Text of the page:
Central Veterinary Clinic

Chavdar Mutafov str, 25 B, Sofia, Bulgaria




Rib tumors are uncommon in small animals. Osteosarcoma (OSA) is the most common (73%). Other types include chondrosarcoma (CSA), fibrosarcoma (FSA), hemangiosarcoma (HSA).

Rib tumors tend to occur in large breed dogs and the usual location is in the costo-chondral junction. Radiographic changes include lysis, sclerosis, or a mixture of lytic and blastic patterns. Intra-thoracic invasion of adjacent pericardium and lung lobes is relatively common, so CT scans are recommended to determine the location and extent of the tumor, planning of the surgical resection, and clinical staging for pulmonary metastasis1.


Chest wall resection is recommended treatment for the rib tumors 2. The surgical approach is the identical to intercostal thoracotomy, but caudal and cranial margins include a minimum of one intercostal space and rib, while ventral and dorsal margins should be a minimum of 2 cm from the tumor.  Because of the large defect present, a need for autogenous and/or prosthetic reconstruction techniques is often necessary. Autogenous reconstruction techniques include the latissimus dorsi and external abdominal oblique muscles, and diaphragmatic advancement following resection of caudal rib tumors 3. Prosthetic reconstruction with non-absorbable polypropylene mesh, alone or in combination with autogenous techniques, is recommended for large defects. Autogenous reconstruction is preferred in humans because of a high complication rate associated with prosthetic mesh, such as infection and herniation. These complications are rarely reported in dogs following chest wall reconstruction with prosthetic mesh. Up to six ribs can be resected without affecting respiratory function in dogs 4.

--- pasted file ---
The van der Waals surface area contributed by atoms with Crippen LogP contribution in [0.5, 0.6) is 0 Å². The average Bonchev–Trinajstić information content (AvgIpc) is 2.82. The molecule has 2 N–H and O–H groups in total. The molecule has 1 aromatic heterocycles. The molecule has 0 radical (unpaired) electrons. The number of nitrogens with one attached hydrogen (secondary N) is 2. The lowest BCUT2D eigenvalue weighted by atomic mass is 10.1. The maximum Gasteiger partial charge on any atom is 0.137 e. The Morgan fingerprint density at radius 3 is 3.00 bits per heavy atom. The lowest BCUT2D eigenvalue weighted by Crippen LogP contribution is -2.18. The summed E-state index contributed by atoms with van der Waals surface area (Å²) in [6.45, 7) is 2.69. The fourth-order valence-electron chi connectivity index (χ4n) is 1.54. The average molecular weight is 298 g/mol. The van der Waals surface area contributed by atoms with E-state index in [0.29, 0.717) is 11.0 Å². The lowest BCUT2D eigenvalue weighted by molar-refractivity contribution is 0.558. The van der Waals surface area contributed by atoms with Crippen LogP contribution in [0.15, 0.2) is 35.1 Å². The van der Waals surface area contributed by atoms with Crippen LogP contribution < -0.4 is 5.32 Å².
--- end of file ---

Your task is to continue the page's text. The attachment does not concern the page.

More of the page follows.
Thoracic surgery in small animals is considered a painful procedure, resulting in alterations in pulmonary function and respiratory mechanics. Appropriate analgesic protocol may improve outcomes. Systemic administration of opioids and NSAIDs, intercostal and intrapleural blocks, and epidural analgesia are among the most common options for pain management after thoracic surgery in small animals 5.



Case report


A 10 years old male pitbull dog, weighting 24 kg was presented to us. The owners had been to three veterinary consultations before, the chief complaint being lameness at the right front limb. The cause was suggested to be a “lump” on the right thoracic wall. Based on an X- rays study and clinical examination, so far the owners were discouraged to pursue the further surgical treatment, because the procedure was supposed to be too aggressive and painful. The dog was prescribed palliative NSAIDs therapy.



Clinical examination




We did a thorough clinical exam, revealing normal behaviour, good over-all body condition; signs of multiple joint arthritic diseases were found- elbows and stifles decreased ROM and capsules thickening. On the right cranio- ventral thoracic wall we found protruding, egg- size oval mass, widely and firmly connected to the rib cage (Fig.1).






Radiograph of the right elbow revealed advanced elbow arthritic changes.

Fig 2


Additionally, orthogonal thoracic radiographs (+ oblique one) were done, demonstrating large infiltrating mass, with heterogenous lytic and proliferative mineralised pattern, originating at the costo-chondral junction of the 4-th rib (Fig.2).








A fine needle aspiration was done and evaluated (Fig.3).

The pathologist remarks:

“Clusters of  fusiform mesenchymal cells, with obvious signs of malignancy- pleomorphism, increased anisokaryosis and anisocytsosis, basophilia, multinucleated cells . Occasional osteoclasts, macrophages and neutrophils were noted. No osteoid/chondroid was found in the examined material. The tumor was classified as malignant mesenchymal– fibrosarcoma, chondrosarcoma or osteosarcoma.”